9 Tips for Creating a Perfect Print Ad Layout

This article is an excerpt from the Shortform book guide to "Ogilvy On Advertising" by David Ogilvy. Shortform has the world's best summaries and analyses of books you should be reading.

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How do you create a great print ad layout? Are there rules to follow about layout for print ads?

Print ad layout is part of the design of the ad. The layout should make it easy for the reader to see and understand the ad. It’s important that the layout is clean and is not distracting.

Read more about print ad layout and how it works.

Print Ad Layout

The print ad layout is the placement of the above four elements on the page. The goal of a print ad layout is to make it as easy as possible for a reader to understand your ad, not to create something that’s pretty. First, we’ll look at some general information about layout. Then, we’ll look at how it specifically applies to different print media.

General Guidelines

To make your ads as legible as possible follow these steps for a print ad layout:

Tip #1: Don’t set your headlines or ads in all-caps. All-caps are hard to read because without changes in letter height, it’s hard to recognize words, and people tend to read letter by letter, which is slower. 

  • For example, this ad for ABN bank is very hard to read:[image] oglivy-abnbank.png

Tip #2: Don’t overlay your headlines on illustrations. This makes them hard to read.

Tip #3: Don’t put periods at the end of your headlines. This will make people stop reading.

Tip #4: Make your text block approximately 40 characters wide. This is how wide newspaper columns are and people find this width easy to read.

Tip #5: Use fonts that people are familiar with, such as Jenson, Baskerville, Caslon, or Century.

Tip #6: Use serif fonts (fonts that have small strokes attached to the end of larger strokes of letters). They’re easier to read because they help the eye distinguish between letters.

Tip #7: Keep your margins consistent. Don’t try to make shapes with the text because it makes the text less legible.

  • For example, these ads are hard to read:[image] oglivy-badtyppography2.png

Tip #8: Set your text in black on a white background. The opposite, white on black, is hard to read. (The only exception is if your ad will be read in a dark place with a single light source, such as a theater, because in this case, white on black is more legible.)

Tip #9: If your copy is long:

  • Put a two-line subhead between your headline and the copy. This will encourage the reader to continue on.
  • Use drop-caps (the first letter is larger than the rest of the text). This increases readership by approximately 13%.
  • Keep the first paragraph shorter than 11 words.
  • Include a subheading every two or three inches to create some white space and make the text look more approachable. Subheads should contain enough information that if a reader only reads them and not the copy, the reader will still understand the gist of the story. Additionally, make some of the subheadings questions. These encourage the reader to continue reading.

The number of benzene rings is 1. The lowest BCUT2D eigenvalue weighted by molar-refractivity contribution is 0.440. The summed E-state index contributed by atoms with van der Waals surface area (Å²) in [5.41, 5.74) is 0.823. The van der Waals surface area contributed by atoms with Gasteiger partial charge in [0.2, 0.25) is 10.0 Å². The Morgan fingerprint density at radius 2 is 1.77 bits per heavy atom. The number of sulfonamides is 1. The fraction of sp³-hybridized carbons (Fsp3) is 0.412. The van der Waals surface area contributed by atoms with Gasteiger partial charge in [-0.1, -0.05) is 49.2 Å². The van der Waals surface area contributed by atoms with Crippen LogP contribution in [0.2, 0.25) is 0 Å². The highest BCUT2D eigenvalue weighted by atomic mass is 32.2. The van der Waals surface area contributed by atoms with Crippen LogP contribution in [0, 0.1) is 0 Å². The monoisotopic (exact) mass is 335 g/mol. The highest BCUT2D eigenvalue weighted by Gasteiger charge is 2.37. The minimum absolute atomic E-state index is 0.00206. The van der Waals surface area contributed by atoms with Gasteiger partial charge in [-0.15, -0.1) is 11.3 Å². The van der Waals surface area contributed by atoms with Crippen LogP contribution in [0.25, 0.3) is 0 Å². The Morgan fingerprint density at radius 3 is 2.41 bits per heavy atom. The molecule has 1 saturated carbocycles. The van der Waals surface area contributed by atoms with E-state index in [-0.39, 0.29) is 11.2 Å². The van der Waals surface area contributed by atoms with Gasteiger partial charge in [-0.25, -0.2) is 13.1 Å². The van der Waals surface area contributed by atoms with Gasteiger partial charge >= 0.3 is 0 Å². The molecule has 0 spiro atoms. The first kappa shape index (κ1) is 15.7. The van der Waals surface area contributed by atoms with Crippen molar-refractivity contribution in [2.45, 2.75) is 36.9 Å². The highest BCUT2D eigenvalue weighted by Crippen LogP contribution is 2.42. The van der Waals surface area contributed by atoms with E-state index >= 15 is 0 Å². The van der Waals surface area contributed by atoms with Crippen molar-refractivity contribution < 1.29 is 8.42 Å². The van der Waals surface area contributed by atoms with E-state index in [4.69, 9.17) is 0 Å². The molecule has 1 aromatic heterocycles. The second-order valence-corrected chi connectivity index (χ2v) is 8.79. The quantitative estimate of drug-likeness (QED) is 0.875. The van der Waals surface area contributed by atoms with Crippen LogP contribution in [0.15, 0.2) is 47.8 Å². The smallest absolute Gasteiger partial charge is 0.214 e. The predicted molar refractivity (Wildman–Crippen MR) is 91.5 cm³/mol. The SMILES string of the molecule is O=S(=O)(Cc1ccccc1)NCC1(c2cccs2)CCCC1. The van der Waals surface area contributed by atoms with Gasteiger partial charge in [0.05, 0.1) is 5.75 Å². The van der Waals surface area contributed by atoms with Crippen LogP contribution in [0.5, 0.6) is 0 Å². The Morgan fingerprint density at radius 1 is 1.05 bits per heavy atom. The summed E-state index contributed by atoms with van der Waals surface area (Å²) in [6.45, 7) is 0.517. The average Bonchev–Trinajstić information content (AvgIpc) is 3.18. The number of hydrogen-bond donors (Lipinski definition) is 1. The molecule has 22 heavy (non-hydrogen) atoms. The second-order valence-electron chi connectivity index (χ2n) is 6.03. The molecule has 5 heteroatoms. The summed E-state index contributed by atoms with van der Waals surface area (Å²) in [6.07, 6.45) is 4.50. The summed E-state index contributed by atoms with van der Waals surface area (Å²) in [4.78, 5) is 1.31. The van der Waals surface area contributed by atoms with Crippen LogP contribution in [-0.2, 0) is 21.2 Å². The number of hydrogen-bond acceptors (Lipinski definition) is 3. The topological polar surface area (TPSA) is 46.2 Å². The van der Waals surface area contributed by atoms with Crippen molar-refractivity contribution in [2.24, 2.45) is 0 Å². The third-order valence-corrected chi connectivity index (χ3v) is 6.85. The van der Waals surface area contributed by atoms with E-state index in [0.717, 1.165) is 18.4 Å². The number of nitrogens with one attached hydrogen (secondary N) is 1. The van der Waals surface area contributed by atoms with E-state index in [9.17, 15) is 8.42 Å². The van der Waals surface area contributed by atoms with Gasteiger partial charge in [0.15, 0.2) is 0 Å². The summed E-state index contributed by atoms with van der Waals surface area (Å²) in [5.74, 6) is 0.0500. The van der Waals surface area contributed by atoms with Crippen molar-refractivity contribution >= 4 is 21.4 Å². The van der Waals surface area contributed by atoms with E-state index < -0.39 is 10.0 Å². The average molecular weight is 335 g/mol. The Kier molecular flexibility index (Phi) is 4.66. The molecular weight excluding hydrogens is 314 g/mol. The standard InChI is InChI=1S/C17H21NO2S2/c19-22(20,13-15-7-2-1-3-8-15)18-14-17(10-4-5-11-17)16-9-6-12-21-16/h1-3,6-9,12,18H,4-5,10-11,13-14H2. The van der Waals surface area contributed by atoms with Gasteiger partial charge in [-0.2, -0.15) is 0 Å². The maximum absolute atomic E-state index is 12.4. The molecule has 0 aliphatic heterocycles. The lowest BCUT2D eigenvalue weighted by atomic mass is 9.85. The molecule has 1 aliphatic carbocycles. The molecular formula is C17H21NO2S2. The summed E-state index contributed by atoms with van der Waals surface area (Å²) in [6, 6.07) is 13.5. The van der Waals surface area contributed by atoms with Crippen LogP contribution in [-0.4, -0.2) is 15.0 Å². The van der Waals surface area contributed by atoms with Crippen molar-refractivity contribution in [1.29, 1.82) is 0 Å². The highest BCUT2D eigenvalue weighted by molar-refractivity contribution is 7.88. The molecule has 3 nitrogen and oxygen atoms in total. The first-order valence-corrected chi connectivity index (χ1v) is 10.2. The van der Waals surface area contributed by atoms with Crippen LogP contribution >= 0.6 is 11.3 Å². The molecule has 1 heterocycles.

• Don’t use justified alignment or try to have every column finish at the bottom of the page. Short lines improve readership.
  • Emphasize important paragraphs by setting them in italic or bold.
  • Use bullets, asterisks, arrows, or marginal marks to make the text look more accessible and therefore increase readership.
  • Number lists of facts rather than trying to awkwardly link them together with connectives.
  • Use 11-point text (font size 11).
  • Include extra line spacing between paragraphs. This increases readership by approximately 12%.

A print ad layout can help create a compelling and effective ad.

9 Tips for Creating a Perfect Print Ad Layout

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Like what you just read? Read the rest of the world's best book summary and analysis of David Ogilvy's "Ogilvy On Advertising" at Shortform .

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  • What the "father of advertising" has learned from his decades' of experience
  • How to craft easy-to-understand ads that work
  • The 6 pioneers of the advertising industry

Carrie Cabral

Carrie has been reading and writing for as long as she can remember, and has always been open to reading anything put in front of her. She wrote her first short story at the age of six, about a lost dog who meets animal friends on his journey home. Surprisingly, it was never picked up by any major publishers, but did spark her passion for books. Carrie worked in book publishing for several years before getting an MFA in Creative Writing. She especially loves literary fiction, historical fiction, and social, cultural, and historical nonfiction that gets into the weeds of daily life.

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